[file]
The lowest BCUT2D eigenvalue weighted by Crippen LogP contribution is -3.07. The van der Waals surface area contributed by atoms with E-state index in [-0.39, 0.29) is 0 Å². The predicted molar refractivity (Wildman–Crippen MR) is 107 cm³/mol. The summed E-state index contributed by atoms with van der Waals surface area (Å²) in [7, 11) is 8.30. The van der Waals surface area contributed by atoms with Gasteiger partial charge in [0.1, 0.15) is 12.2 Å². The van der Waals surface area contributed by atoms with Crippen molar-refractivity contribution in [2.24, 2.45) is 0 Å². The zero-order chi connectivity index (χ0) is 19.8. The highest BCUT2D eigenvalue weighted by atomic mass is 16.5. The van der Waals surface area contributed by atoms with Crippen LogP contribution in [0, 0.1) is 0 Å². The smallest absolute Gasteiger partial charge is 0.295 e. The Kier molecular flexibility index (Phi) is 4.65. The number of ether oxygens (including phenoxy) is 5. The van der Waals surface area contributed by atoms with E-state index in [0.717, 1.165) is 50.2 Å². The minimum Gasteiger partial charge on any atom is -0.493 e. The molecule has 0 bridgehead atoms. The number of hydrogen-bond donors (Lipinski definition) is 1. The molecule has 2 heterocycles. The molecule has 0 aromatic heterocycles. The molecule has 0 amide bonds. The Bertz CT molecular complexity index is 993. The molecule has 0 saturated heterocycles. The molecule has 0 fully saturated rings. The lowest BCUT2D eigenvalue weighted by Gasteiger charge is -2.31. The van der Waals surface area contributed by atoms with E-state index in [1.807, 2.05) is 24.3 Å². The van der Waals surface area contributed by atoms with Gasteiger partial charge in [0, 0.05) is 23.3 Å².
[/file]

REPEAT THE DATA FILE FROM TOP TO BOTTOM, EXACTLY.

The lowest BCUT2D eigenvalue weighted by Crippen LogP contribution is -3.07. The van der Waals surface area contributed by atoms with E-state index in [-0.39, 0.29) is 0 Å². The predicted molar refractivity (Wildman–Crippen MR) is 107 cm³/mol. The summed E-state index contributed by atoms with van der Waals surface area (Å²) in [7, 11) is 8.30. The van der Waals surface area contributed by atoms with Gasteiger partial charge in [0.1, 0.15) is 12.2 Å². The van der Waals surface area contributed by atoms with Crippen molar-refractivity contribution in [2.24, 2.45) is 0 Å². The zero-order chi connectivity index (χ0) is 19.8. The highest BCUT2D eigenvalue weighted by atomic mass is 16.5. The van der Waals surface area contributed by atoms with Crippen LogP contribution in [0, 0.1) is 0 Å². The smallest absolute Gasteiger partial charge is 0.295 e. The Kier molecular flexibility index (Phi) is 4.65. The number of ether oxygens (including phenoxy) is 5. The van der Waals surface area contributed by atoms with E-state index in [0.717, 1.165) is 50.2 Å². The minimum Gasteiger partial charge on any atom is -0.493 e. The molecule has 0 bridgehead atoms. The number of hydrogen-bond donors (Lipinski definition) is 1. The molecule has 2 heterocycles. The molecule has 0 aromatic heterocycles. The molecule has 0 amide bonds. The Bertz CT molecular complexity index is 993. The molecule has 0 saturated heterocycles. The molecule has 0 fully saturated rings. The lowest BCUT2D eigenvalue weighted by Gasteiger charge is -2.31. The van der Waals surface area contributed by atoms with E-state index in [1.807, 2.05) is 24.3 Å². The van der Waals surface area contributed by atoms with Gasteiger partial charge in [0, 0.05) is 23.3 Å².